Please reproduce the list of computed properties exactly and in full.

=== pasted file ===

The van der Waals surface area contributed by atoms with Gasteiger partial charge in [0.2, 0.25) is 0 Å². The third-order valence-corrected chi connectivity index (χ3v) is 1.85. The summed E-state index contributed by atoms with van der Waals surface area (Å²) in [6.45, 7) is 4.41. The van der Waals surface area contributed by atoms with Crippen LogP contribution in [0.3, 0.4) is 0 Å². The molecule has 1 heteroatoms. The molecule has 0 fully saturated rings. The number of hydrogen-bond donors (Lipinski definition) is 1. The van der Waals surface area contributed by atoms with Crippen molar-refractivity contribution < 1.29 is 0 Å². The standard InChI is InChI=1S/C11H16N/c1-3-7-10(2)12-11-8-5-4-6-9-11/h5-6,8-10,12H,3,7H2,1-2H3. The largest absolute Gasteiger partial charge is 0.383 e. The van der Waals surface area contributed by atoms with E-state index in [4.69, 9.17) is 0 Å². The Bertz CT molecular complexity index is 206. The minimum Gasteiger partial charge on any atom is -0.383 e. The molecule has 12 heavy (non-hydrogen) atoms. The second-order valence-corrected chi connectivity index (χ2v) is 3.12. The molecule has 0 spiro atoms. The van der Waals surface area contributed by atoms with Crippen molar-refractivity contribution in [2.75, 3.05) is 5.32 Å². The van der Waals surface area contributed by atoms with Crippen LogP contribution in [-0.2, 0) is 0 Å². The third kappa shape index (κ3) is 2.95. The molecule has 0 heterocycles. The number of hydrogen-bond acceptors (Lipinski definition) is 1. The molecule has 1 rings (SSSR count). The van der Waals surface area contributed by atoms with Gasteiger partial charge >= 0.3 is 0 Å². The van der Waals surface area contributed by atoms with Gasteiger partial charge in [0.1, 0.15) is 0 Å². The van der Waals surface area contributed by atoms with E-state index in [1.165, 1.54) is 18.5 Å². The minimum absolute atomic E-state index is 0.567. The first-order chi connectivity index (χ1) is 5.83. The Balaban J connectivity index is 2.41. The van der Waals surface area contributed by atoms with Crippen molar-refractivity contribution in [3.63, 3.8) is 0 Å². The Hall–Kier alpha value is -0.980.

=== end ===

The van der Waals surface area contributed by atoms with Gasteiger partial charge in [0.2, 0.25) is 0 Å². The third-order valence-corrected chi connectivity index (χ3v) is 1.85. The summed E-state index contributed by atoms with van der Waals surface area (Å²) in [6.45, 7) is 4.41. The van der Waals surface area contributed by atoms with Crippen LogP contribution in [0.3, 0.4) is 0 Å². The molecule has 1 heteroatoms. The molecule has 0 fully saturated rings. The number of hydrogen-bond donors (Lipinski definition) is 1. The van der Waals surface area contributed by atoms with Crippen molar-refractivity contribution < 1.29 is 0 Å². The standard InChI is InChI=1S/C11H16N/c1-3-7-10(2)12-11-8-5-4-6-9-11/h5-6,8-10,12H,3,7H2,1-2H3. The largest absolute Gasteiger partial charge is 0.383 e. The van der Waals surface area contributed by atoms with E-state index in [4.69, 9.17) is 0 Å². The Bertz CT molecular complexity index is 206. The minimum Gasteiger partial charge on any atom is -0.383 e. The molecule has 12 heavy (non-hydrogen) atoms. The second-order valence-corrected chi connectivity index (χ2v) is 3.12. The molecule has 0 spiro atoms. The van der Waals surface area contributed by atoms with Crippen molar-refractivity contribution in [2.75, 3.05) is 5.32 Å². The van der Waals surface area contributed by atoms with Crippen LogP contribution in [-0.2, 0) is 0 Å². The third kappa shape index (κ3) is 2.95. The molecule has 0 heterocycles. The number of hydrogen-bond acceptors (Lipinski definition) is 1. The molecule has 1 rings (SSSR count). The van der Waals surface area contributed by atoms with Gasteiger partial charge >= 0.3 is 0 Å². The van der Waals surface area contributed by atoms with Gasteiger partial charge in [0.1, 0.15) is 0 Å². The van der Waals surface area contributed by atoms with E-state index in [1.165, 1.54) is 18.5 Å². The minimum absolute atomic E-state index is 0.567. The first-order chi connectivity index (χ1) is 5.83. The Balaban J connectivity index is 2.41. The van der Waals surface area contributed by atoms with Crippen molar-refractivity contribution in [3.63, 3.8) is 0 Å². The Hall–Kier alpha value is -0.980.